4. Somewhat later.
    I just thought how nice that title would look in Swiss
    German:

    ‘S chline Schachteli who ned so guet usecho isch

  5. Like Young Wifey, I didn’t know that’s how Brussels sprouts grow. (I’m such a hopeless city girl.) I love them, and they seem to be so unappreciated as vegetables go.

    Impressive bottle collection. But I’d be content with just a couple of the cobalt ones.

    I’m a sucker for your patterned origami papers. Each is a little work of art, even without folding. I’d be tempted to arrange some in a decorative way and frame them for wall display.

    It’s always a surprise to me when people haven’t seen how the vegetables look when they’re growing. It shouldn’t be. But that also reaffirms my hope that this blog actually has some occasional educational purpose. I love brussels sprouts too. They’re pretty good with spicy mustard on them too, believe it or not.

    My wife is also a big fan of the blue glass. The bottle collection was gathered over a long period of time, with many deep excavations involving lots of careful digging and scouting of “bottle dumps”, where our ancestors disposed of their non-reusable containers at the edges of their stone wall-surrounded farmlands.

    Yes, the patterned paper is nice. Everybody loves it.

  6. How can I ever remember what I want to comment when you include SO MANY cool photos!?!? Anyway, thx for the Brussels Sprout update and notice about ‘well into fall’ because my little guys are still not doing anything. I picked my first zuc yesterday – I planted late but of my 4 hills, I only had this one zuc and a new baby one. sad.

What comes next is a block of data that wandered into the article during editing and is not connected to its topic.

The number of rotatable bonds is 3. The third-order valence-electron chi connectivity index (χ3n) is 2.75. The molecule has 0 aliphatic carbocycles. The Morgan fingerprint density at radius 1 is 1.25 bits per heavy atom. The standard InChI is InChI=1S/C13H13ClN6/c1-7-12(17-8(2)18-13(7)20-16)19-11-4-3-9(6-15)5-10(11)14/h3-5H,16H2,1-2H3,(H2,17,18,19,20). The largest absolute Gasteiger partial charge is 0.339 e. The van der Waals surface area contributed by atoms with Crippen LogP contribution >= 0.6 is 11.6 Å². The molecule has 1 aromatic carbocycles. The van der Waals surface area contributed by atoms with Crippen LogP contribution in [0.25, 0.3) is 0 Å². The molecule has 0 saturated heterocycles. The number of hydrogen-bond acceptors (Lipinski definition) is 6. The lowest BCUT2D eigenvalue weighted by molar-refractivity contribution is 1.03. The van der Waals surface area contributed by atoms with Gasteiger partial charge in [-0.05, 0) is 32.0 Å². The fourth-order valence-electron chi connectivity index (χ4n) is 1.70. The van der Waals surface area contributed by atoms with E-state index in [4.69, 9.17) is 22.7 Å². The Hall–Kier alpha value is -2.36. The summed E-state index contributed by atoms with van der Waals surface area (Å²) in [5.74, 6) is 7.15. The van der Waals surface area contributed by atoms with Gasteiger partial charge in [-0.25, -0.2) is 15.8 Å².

anyway, LOVE the garden shots!

    Thanks C. I know I overdid it on the pix in this post. But I had no words. I’ve been so busy lately. August is well hectic at the little college, trying to finish up projects before students arrive. The students have started arriving! I have to work tomorrow (Sunday!) to help welcome a couple dozen students who will be going to France and Italy in a couple of weeks for their first semester. Interesting program.

    Yeah, the sprouts can be harvested even after they’ve frozen right up almost! They taste better after a frost. I love the way they look. Glad you like the garden shots.


Leave a Reply

Fill in your details below or click an icon to log in:

WordPress.com Logo

You are commenting using your WordPress.com account. Log Out / Change )

Twitter picture

You are commenting using your Twitter account. Log Out / Change )

Facebook photo

You are commenting using your Facebook account. Log Out / Change )

Google+ photo

You are commenting using your Google+ account. Log Out / Change )

Connecting to %s

Categories

%d bloggers like this: